I still don’t understand why “excessive” cynicism is supposed to be destroying democracy. How exactly does giving politicians a through reviewing = bad democracy, or bad schools and hospitals?

Also remember what happens when politicians don’t face “excessive” cynicism. My understanding is the less cynicism they face the more they’ll promise things they cannot deliver. Also if one strain of thought is being too cynical you need only challenge a debate on it!! This is happening over whether or not Iran is developing a nuclear bomb, most people may believe Iran is up to no good, the fact they don’t want a war to “deal” with Iran is a lot besides cynicism.

posted on Jun, 28 2007 @ 08:12 AM

Originally posted by Ste2652
It doesn't.

- Nor for me, works fine.

Originally posted by Ste2652
Cynicism itself isn't destroying democracy. It's an essential ingredient, in fact. But excessive cynicism, which seems to be rife in the UK, is the big problem.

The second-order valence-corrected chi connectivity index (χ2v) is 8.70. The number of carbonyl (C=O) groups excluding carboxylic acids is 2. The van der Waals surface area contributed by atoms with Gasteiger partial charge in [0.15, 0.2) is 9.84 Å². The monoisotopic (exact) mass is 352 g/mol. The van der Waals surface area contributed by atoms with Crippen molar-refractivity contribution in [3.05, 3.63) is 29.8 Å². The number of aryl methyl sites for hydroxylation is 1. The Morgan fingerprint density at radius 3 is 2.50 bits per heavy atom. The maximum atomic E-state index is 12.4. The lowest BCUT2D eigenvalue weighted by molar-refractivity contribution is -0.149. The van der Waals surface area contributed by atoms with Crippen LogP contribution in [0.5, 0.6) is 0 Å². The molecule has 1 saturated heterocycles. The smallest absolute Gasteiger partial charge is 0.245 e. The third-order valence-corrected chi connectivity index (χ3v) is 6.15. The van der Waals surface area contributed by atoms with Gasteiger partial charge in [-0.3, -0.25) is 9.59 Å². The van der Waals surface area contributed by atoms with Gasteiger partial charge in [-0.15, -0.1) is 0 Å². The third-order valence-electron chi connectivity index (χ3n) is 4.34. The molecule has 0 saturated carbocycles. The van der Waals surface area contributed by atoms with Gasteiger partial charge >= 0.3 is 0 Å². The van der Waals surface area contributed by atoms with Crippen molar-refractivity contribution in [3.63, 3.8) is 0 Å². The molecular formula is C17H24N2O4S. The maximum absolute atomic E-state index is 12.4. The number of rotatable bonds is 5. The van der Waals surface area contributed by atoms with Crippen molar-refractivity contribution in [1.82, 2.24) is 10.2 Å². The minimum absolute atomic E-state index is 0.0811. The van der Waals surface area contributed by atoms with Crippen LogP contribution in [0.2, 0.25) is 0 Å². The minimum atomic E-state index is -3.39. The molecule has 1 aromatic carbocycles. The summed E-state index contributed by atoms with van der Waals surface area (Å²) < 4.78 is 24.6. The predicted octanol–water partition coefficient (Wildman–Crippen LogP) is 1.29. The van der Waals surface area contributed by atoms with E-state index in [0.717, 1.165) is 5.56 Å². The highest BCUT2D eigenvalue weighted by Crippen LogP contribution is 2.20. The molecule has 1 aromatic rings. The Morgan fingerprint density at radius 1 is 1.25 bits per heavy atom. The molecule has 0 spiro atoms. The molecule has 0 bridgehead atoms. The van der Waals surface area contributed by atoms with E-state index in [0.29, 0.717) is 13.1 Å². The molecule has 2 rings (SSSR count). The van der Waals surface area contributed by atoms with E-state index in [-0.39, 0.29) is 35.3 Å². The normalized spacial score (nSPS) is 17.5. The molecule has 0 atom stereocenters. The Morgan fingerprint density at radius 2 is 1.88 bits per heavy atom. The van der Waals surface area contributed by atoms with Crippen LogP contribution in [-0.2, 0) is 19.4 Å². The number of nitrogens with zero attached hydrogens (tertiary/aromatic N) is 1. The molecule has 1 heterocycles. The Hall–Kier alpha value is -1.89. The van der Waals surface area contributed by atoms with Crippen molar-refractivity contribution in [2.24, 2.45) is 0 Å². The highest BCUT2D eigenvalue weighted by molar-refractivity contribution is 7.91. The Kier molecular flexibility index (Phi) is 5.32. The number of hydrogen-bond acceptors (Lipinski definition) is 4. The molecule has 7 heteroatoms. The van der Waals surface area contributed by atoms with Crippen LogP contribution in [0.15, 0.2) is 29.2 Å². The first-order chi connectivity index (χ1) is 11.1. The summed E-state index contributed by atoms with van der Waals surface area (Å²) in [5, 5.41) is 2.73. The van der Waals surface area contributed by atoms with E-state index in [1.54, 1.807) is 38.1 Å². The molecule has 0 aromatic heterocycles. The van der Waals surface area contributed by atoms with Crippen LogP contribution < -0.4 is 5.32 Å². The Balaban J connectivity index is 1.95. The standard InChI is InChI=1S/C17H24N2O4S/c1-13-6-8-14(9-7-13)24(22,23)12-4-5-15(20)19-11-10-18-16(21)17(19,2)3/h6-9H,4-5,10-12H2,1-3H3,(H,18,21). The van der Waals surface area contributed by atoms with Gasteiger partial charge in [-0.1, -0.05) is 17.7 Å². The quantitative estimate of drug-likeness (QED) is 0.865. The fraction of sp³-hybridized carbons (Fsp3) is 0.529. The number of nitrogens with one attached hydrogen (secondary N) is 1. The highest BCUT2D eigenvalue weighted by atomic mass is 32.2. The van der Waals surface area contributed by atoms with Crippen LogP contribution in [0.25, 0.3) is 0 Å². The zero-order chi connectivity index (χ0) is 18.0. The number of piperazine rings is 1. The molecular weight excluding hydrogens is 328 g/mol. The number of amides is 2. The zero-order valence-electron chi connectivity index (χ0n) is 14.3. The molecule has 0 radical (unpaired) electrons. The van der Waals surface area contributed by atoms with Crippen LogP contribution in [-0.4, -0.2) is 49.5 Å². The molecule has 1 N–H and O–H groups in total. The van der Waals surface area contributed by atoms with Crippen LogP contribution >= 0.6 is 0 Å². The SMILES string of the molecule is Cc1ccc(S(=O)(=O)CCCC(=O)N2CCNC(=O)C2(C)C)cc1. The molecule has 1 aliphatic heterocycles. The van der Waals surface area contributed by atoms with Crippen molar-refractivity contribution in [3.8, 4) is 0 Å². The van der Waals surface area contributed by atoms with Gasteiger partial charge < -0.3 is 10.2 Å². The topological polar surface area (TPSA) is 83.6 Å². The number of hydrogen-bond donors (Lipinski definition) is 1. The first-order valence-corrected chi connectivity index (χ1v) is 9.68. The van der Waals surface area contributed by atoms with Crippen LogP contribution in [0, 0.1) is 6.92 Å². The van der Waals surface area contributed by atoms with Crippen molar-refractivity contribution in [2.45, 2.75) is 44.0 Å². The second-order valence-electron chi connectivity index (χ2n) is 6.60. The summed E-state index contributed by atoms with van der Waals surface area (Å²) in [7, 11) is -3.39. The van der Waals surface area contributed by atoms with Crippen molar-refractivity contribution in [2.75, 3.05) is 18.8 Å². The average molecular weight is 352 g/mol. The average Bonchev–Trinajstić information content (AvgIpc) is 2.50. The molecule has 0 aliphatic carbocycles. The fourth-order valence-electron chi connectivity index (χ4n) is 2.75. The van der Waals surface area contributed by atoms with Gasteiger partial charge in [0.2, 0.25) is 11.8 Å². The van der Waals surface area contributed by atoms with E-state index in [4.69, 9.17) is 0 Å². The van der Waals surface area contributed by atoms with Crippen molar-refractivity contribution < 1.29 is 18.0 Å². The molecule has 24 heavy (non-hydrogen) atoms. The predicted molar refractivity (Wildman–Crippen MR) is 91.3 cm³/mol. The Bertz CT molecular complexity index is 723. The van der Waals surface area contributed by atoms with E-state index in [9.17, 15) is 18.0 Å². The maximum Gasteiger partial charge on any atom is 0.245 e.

- I agree if by "excessive cycnicism" you mean a wholly selective and one-dimensional view of events that is only prepared to use every negative point available and willfully ignore all and any of the positive - and/or use glorious 20/20 hindsight to paint every decision ever made as 100% knowingly & utterly wrong; or even better 'evil'.

posted on Jun, 29 2007 @ 04:13 AM
Originally posted by Sminkeypinky
I agree if by "excessive cycnicism" you mean a wholly selective and one-dimensional view of events that is only prepared to use every negative point available and willfully ignore all and any of the positive –

It’s called propaganda. Whilst it doesn’t do much good for democracy in itself it can do whenever both sides play at it simultaneously. In fact this can be one of the best ways of finding the truth and unknowns, this applies to historians as much as someone lucky enough to read two politically opposed newspapers in one day. Propaganda is about as old as literature, the traditional way of dealing with it is to let people make up their own minds and hope it will balance out.

new topics

top topics


log in